DiscoverPopagandaLabors of Love
Labors of Love

Labors of Love

Update: 2018-06-21


Why do romance novels get such a bad rap? The genre is often maligned as being inferior to more “literary” writing, but there’s so much more to it than shirtless cowboys and inaccurate portrayals of BDSM etiquette. Romance writers like today’s two guests live in a complicated world. They navigate arcane sorting algorithms, racism, and more intracommunity drama than you can shake a stick at. But despite all of the hardships, they keep on working hard to make sure their readers get the happy endings they’re looking for.

First, we have Tracey Livesay, a former criminal defense attorney and current author of interracial romance novels. She talks about how she became a fan of the genre and why she loves its community. Second, CK Gold, writer of LGBTQ fantasy romance ebooks, shares some fascinating things she’s learned about race, marketability, and metadata.


In Channel
Rebecca Solnit Talks Women, Activism, and Anger with Andi Zeisler
Even if you’ve never heard of Rebecca Solnit, you know who she is. It was Solnit’s 2008 essay at the blog TomDigest that identified the concept we know today as mansplaining. (“Most women fight wars on two fronts, one for whatever the putative topic is and one simply for the right to speak, to have ideas, to be acknowledged to be in possession of facts and truths, to have value, to be a human being.”) But long before Solnit became a patron saint of the extremely online, she was an activist, a historian, a mapmaker, and a prolific author of books on a dizzying breadth of topics: the history of walking (2000’s Wanderlust); the motion-photography pioneer Eadweard Muybridge (2004’s River of Shadows); the emerging evidence of climate change (2018’s Drowned River); and ambient cultural misogyny (2015’s essay collection Men Explain Things to Me). Solnit’s new book of essays, titled Call Them By Their True Names: American Crises (And Essays), connects the Trump administration, economic inequality, Indigenous history, police brutality, and gentrification gracefully, tying them together with meditations on American exceptionalism and the importance of precise language that gets right down to the lived facts of politics. Call Them By Their True Names doesn’t boil over with long-simmering ire on behalf of democracy and social justice, but rather deploys Solnit’s trademark precision, dry wit, and enduring optimism toward an absorbing whole. All the more reason to get her on the phone to talk about the role, and the necessity, of anger in a world that tosses up fresh outrages at least once a day.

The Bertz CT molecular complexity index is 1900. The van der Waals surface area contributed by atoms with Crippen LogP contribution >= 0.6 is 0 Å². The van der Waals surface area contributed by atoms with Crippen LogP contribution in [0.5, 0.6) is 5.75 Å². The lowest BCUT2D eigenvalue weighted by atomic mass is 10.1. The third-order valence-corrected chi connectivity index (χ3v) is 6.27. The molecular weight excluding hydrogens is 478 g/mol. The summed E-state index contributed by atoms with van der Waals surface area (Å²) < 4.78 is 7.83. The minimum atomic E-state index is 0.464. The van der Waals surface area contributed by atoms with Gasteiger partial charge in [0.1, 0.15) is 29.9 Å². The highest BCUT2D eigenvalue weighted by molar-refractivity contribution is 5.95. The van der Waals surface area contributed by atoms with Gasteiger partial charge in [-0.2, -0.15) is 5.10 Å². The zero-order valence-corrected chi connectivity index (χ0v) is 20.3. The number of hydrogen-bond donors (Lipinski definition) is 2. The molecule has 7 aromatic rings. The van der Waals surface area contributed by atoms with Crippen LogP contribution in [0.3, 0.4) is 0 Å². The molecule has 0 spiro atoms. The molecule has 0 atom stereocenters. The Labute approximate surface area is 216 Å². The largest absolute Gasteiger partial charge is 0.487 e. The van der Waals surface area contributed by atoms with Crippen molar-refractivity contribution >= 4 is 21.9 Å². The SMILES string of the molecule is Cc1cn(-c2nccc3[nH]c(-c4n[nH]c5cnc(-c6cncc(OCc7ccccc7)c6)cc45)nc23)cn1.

Popaganda: Pro Wrestling with the Sublime
Pro wrestling hasn’t been the kindest entertainment industry for women. Relegated to Playboy-sponsored pillow fight matches or mud wrestling, women wrestlers didn’t get to shine for their athleticism or fighting prowess very often until Chyna came around in the late 90s. Her storylines were pretty meta, with male wrestlers and announcers who questioned her qualifications being on the receiving end of her feminist rage. But even then, women wrestlers like her had to constantly endure being sexually objectified and called “yapping female dogs” by the commentators. Yet pro wrestling is still very much a part of American pop culture, with folks making connections between it and other forms of expression, as an art form. So what’s the draw? Why does pro wrestling affect people so much, to the point of emotional catharsis? And… is it art? Today’s guests are two people who’ve shown me just how cool wrestling can be. First, I talk to Julian Burrell, producer of a really great podcast called Tights and Fights, about a wrestling match that made him cry. Then you’ll hear from Kath Barbadoro, a comedian and host of Wrestlesplania, a podcast where she explains to her co-host, Rachel Millman, why wrestling is good. SHOUT-OUTS Read April LaValle’s retrospective take on WWE’s Attitude era for Bitch. Curious about EVE? Find out more about their mission, events, and wrestlers. Check out this great writeup on Chyna and her history with the WWE at the Mary Sue. If pro wrestling lingo seems a bit confusing, you can cross-reference with this handy guide from Complex.
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Labors of Love

Labors of Love